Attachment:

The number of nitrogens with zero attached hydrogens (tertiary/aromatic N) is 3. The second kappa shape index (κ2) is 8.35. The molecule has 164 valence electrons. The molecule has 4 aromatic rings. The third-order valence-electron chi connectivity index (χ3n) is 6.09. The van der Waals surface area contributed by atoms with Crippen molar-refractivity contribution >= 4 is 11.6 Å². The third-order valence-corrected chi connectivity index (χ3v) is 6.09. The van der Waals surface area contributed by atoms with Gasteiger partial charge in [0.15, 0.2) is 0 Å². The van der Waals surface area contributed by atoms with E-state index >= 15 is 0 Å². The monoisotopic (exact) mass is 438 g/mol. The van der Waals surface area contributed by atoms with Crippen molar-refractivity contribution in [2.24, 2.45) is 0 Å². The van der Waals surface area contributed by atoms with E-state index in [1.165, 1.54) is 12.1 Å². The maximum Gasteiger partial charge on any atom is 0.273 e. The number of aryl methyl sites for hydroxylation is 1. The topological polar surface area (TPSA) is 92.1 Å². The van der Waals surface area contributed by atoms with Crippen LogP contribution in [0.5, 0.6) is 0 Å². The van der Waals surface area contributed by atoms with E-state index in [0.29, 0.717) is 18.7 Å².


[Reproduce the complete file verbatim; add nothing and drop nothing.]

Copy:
The number of nitrogens with zero attached hydrogens (tertiary/aromatic N) is 3. The second kappa shape index (κ2) is 8.35. The molecule has 164 valence electrons. The molecule has 4 aromatic rings. The third-order valence-electron chi connectivity index (χ3n) is 6.09. The van der Waals surface area contributed by atoms with Crippen molar-refractivity contribution >= 4 is 11.6 Å². The third-order valence-corrected chi connectivity index (χ3v) is 6.09. The van der Waals surface area contributed by atoms with Gasteiger partial charge in [0.15, 0.2) is 0 Å². The van der Waals surface area contributed by atoms with E-state index >= 15 is 0 Å². The monoisotopic (exact) mass is 438 g/mol. The van der Waals surface area contributed by atoms with Crippen molar-refractivity contribution in [2.24, 2.45) is 0 Å². The van der Waals surface area contributed by atoms with E-state index in [1.165, 1.54) is 12.1 Å². The maximum Gasteiger partial charge on any atom is 0.273 e. The number of aryl methyl sites for hydroxylation is 1. The topological polar surface area (TPSA) is 92.1 Å². The van der Waals surface area contributed by atoms with Crippen LogP contribution in [0.5, 0.6) is 0 Å². The van der Waals surface area contributed by atoms with E-state index in [0.29, 0.717) is 18.7 Å².